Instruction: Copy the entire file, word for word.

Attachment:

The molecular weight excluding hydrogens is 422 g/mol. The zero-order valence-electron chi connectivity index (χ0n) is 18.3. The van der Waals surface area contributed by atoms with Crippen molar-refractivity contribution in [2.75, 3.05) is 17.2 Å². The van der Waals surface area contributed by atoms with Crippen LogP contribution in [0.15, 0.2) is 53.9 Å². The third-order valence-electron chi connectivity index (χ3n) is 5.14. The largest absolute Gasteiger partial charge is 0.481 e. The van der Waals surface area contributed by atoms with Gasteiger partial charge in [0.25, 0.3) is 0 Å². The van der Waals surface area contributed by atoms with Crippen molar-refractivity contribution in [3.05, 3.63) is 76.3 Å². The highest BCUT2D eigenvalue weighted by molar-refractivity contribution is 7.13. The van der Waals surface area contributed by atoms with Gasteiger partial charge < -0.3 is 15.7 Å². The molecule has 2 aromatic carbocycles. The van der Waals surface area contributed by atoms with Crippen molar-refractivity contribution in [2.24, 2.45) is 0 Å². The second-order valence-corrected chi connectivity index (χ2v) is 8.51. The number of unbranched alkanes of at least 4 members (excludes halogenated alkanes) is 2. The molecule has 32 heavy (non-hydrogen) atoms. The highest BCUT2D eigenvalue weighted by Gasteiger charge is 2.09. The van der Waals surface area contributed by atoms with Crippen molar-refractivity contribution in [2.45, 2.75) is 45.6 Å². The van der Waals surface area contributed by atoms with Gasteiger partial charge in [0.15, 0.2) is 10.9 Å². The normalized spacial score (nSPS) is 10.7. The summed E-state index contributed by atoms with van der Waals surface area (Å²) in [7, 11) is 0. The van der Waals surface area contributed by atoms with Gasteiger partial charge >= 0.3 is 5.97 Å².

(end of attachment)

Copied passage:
The molecular weight excluding hydrogens is 422 g/mol. The zero-order valence-electron chi connectivity index (χ0n) is 18.3. The van der Waals surface area contributed by atoms with Crippen molar-refractivity contribution in [2.75, 3.05) is 17.2 Å². The van der Waals surface area contributed by atoms with Crippen LogP contribution in [0.15, 0.2) is 53.9 Å². The third-order valence-electron chi connectivity index (χ3n) is 5.14. The largest absolute Gasteiger partial charge is 0.481 e. The van der Waals surface area contributed by atoms with Gasteiger partial charge in [0.25, 0.3) is 0 Å². The van der Waals surface area contributed by atoms with Crippen molar-refractivity contribution in [3.05, 3.63) is 76.3 Å². The highest BCUT2D eigenvalue weighted by molar-refractivity contribution is 7.13. The van der Waals surface area contributed by atoms with Gasteiger partial charge < -0.3 is 15.7 Å². The molecule has 2 aromatic carbocycles. The van der Waals surface area contributed by atoms with Crippen molar-refractivity contribution in [2.24, 2.45) is 0 Å². The second-order valence-corrected chi connectivity index (χ2v) is 8.51. The number of unbranched alkanes of at least 4 members (excludes halogenated alkanes) is 2. The molecule has 32 heavy (non-hydrogen) atoms. The highest BCUT2D eigenvalue weighted by Gasteiger charge is 2.09. The van der Waals surface area contributed by atoms with Crippen molar-refractivity contribution in [2.45, 2.75) is 45.6 Å². The van der Waals surface area contributed by atoms with Gasteiger partial charge in [0.15, 0.2) is 10.9 Å². The normalized spacial score (nSPS) is 10.7. The summed E-state index contributed by atoms with van der Waals surface area (Å²) in [7, 11) is 0. The van der Waals surface area contributed by atoms with Gasteiger partial charge >= 0.3 is 5.97 Å².